TYPE DESIGN INFORMATION PAGE last updated on Tue Jul 17 12:35:46 EDT 2018






EOT versus OT, part I

[Written in September 2008.] When a web page designer wants you to see a page in a certain font, one simple solution would be to provide a copy of the font with the web page. But fearing yet another loss of precious font data, and unaware that even scarier things will be served in the next few years, Adobe and Microsoft (as explained by Thomas Phinney) are plugging another font format to be attached to web pages, the EOT or Embedded OpenType file format. Again, there is nothing Open about this format, as it was initially designed to have an obfuscated structure. In 2008, the specs came out, but the EOT format was not directly usable in common operating systems. Adobe hoped that people would feel more secure about putting fonts up for download in EOT format. Phinney: If an end user wants to take an EOT file and convert it, there won't be anything physically stopping them. But it will be difficult for them to be unaware that what they are doing is usually wrong and illegal (dependent on the copyright and licensing status of the font in question). Adobe and Microsoft hoped that EOT would take off. The truth is that if it does, then surely someone will write a good font converter to extract the font data. At that point, Adobe and Microsoft will probably suggest something else. The success of EOT will be its undoing. In the meantime, Adobe was proactive (still in 2008): Adobe is strongly supportive of the effort to make Microsofts EOT web font format an open standard. Indeed, Adobe pays for Steve Zilles' time, and he will be chairing the EOT standardization effort, should the W3C accept the proposal in principle. We will be updating our licensing FAQ to make it clear that our existing font license terms allow EOT usage, and do not allow linking to original fonts placed on web servers. And simultaneously, the race is on for young computer scientists: who will write the first EOT to TrueType or OpenType converter? Please liberate us from yet another "font format"!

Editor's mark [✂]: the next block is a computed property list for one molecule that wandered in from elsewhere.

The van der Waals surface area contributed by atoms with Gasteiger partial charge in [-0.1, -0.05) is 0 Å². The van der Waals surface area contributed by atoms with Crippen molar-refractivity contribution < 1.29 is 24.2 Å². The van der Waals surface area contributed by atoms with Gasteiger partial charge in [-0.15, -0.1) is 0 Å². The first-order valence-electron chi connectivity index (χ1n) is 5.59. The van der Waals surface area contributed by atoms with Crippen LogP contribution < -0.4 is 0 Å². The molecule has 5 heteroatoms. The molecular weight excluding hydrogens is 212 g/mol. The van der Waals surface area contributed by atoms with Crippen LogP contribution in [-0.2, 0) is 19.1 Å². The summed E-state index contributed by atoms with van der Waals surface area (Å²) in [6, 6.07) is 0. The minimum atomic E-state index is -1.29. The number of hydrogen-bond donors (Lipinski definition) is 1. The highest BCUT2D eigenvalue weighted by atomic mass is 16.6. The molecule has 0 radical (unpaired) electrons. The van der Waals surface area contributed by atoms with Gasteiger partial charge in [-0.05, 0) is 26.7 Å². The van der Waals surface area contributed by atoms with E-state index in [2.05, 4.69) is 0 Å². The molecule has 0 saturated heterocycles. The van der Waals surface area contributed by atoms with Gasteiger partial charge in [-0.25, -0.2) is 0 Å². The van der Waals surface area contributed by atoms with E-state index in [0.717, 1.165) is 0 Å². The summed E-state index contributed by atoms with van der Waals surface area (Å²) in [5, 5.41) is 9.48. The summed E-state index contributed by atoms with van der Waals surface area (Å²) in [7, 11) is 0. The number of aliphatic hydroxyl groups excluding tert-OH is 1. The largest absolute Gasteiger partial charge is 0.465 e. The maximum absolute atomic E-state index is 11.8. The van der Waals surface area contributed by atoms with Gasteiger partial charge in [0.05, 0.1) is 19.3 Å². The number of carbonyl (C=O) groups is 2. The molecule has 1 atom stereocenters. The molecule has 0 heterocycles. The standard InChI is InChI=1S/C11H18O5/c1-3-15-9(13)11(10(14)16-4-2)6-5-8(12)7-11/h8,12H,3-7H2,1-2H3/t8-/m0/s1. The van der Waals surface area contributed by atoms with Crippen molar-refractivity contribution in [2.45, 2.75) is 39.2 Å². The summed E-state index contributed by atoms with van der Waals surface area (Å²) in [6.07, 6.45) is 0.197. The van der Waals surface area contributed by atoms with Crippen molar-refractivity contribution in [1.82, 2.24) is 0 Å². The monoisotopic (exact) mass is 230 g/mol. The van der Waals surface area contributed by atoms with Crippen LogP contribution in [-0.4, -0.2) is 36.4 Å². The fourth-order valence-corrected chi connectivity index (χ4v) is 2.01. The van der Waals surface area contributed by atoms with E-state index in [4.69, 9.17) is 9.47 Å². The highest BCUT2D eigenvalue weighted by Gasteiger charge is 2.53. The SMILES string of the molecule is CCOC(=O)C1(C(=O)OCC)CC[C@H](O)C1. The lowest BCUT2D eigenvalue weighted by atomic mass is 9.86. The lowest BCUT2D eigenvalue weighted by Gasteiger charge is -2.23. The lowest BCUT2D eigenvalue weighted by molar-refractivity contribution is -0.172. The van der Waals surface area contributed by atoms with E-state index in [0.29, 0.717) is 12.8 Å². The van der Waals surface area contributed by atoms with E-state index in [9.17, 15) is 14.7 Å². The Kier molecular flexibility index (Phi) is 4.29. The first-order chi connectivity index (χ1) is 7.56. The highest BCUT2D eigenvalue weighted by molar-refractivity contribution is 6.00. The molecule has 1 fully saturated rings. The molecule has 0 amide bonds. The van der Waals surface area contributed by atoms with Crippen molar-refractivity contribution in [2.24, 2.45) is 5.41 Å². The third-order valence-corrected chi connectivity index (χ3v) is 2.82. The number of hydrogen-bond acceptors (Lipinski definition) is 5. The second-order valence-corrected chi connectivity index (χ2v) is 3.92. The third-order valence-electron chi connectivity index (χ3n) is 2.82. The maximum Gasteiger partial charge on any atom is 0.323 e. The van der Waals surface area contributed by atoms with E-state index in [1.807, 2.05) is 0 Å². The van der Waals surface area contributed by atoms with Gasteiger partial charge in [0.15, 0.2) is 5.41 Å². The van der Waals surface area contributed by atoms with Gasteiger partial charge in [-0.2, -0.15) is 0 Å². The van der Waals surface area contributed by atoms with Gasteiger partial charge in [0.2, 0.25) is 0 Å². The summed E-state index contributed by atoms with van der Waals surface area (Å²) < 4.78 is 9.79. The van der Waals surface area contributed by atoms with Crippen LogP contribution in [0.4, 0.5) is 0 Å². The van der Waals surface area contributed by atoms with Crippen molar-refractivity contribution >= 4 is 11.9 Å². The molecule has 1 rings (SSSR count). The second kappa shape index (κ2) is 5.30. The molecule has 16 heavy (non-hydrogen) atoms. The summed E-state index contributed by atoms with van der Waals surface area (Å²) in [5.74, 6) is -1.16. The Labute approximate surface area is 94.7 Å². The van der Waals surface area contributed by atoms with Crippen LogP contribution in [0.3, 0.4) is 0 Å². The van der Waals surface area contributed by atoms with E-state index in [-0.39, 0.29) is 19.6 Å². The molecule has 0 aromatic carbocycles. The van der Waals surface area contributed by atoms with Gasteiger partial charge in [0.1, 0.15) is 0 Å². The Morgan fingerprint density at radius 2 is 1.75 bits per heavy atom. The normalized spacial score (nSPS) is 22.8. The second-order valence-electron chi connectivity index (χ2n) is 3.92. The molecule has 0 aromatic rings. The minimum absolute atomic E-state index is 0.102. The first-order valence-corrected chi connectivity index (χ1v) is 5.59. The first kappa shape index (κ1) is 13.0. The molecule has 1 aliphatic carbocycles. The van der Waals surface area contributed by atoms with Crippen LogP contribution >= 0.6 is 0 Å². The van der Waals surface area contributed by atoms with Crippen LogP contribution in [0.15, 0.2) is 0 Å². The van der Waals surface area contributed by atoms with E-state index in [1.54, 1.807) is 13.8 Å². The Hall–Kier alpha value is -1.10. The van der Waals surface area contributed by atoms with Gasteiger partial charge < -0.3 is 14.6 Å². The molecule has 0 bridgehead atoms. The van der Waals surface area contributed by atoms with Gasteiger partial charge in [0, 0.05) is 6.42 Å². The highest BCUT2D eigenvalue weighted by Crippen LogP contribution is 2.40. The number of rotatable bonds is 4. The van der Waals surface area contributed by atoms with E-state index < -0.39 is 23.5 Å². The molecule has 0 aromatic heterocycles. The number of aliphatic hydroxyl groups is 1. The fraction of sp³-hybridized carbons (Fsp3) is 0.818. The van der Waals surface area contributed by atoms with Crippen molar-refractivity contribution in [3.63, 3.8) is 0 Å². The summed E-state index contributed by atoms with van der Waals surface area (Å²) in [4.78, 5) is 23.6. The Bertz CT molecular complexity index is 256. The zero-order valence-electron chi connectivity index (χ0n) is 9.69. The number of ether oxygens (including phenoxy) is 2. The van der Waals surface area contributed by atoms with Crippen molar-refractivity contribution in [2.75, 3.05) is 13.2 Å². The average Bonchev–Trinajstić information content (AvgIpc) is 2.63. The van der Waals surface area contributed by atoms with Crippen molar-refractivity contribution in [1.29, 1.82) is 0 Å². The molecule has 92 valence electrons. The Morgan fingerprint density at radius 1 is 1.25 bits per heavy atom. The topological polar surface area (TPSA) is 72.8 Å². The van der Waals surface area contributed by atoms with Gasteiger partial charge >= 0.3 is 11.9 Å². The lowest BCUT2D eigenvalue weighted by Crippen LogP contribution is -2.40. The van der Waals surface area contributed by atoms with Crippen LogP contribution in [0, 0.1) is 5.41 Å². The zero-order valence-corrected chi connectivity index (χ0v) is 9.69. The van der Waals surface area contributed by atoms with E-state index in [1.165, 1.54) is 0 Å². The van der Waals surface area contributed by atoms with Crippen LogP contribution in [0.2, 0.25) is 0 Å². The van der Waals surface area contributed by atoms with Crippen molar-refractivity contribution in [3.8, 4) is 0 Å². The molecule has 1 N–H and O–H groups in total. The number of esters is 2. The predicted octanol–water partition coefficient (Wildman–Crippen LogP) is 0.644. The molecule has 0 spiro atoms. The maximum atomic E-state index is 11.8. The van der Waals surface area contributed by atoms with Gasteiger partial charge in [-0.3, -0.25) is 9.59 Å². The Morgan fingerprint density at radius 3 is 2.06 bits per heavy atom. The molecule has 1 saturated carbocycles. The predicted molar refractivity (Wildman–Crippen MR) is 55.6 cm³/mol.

Note added in 2009: EOT seems to lose out against WOFF, according to the reactions heard at ATypI 2009 in Mexico City.

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Luc Devroye ⦿ School of Computer Science ⦿ McGill University Montreal, Canada H3A 2K6 ⦿ lucdevroye@gmail.com ⦿ http://luc.devroye.org ⦿ http://luc.devroye.org/fonts.html